By Rick Dana Barlow, Editor-at-large, March 2015

As healthcare data and information exchange migrates to electronic or paperless and Cloud-based operations, it may seem like curses and curtains for traditional paper file cabinets. A crisis or disaster can destroy paper records; negligent staffers can lose, misplace, or even steal paper records. Paper records may seem immune to computer hackers, but they are also vulnerable to all kinds of environmental problems that can destroy them. The alternative is a robust electronic document management system. Against this backdrop, what does the future hold for document management and how do healthcare organizations maintain its relevance and usefulness—whether “new age” or “old school” ?

Recent events underscore the necessity of a strong document management protocol. In one instance, a Brooklyn warehouse was destroyed by a fire in late January. It contained medical, legal, and financial records from hundreds of clients. Documents found in the surrounding neighborhood after the fire identified the paper records as coming from New York City hospitals and healthcare centers. According to newspaper accounts, the documents included doctors’ notes, intake forms, pharmacy records, test results, wills, time cards, payroll records and checks, and sensitive medical information.

In a Wall Street Journal report, a spokesman for North Shore-LIJ said the documents they lost consisted primarily of medical records, legal documents, and personnel and administrative files, but the vast majority of the system’s files were stored elsewhere. According to a New York City Health and Hospitals Corporation spokesman, HHC is an early adopter of electronic medical record systems, keeps vital patient records in electronic form and did not anticipate the event would affect its patient-care operations.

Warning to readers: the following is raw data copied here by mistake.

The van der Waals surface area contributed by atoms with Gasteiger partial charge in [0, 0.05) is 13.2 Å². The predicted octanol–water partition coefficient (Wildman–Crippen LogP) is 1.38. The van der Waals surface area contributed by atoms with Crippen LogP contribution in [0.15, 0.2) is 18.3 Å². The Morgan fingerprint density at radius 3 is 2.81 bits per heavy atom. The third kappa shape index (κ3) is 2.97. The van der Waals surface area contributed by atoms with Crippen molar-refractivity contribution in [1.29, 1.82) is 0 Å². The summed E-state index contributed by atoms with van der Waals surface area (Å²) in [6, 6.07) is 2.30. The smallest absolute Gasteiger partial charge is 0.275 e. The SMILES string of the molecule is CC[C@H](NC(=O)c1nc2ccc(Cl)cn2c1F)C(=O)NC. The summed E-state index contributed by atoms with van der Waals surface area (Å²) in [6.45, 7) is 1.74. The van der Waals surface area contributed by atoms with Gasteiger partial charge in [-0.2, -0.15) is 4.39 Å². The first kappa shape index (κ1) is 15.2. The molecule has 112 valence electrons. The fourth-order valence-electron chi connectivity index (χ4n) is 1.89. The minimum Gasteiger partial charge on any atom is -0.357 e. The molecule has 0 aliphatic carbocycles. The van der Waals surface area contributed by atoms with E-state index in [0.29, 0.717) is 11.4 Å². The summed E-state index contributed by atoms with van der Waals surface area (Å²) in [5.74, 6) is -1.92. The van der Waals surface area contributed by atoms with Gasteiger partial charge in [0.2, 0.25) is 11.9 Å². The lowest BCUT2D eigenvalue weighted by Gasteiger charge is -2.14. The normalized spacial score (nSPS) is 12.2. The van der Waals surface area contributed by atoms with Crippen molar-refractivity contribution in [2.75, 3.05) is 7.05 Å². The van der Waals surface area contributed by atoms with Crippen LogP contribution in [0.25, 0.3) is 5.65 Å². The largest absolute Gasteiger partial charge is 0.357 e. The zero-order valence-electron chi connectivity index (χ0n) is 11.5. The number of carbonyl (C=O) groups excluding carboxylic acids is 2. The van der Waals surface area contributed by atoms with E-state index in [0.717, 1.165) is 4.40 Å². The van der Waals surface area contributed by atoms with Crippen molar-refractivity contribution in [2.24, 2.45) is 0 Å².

The Department of Health and Human Services’ Office of the National Coordinator for Health Information Technology (ONC) in January released “Connecting Health and Care for the Nation: A Shared Nationwide Interoperability Roadmap Version 1.0.” The draft roadmap is a proposal to deliver better care that will result in healthier people through the safe and secure exchange and use of electronic health information. The announcement is important for any organization looking for a system that can grow with future government requirements. The draft roadmap calls for ONC to identify the best available technical standards for core interoperability functions.

Health Management Technology tapped into the mindsets of several industry experts to explore their outlooks for document management.

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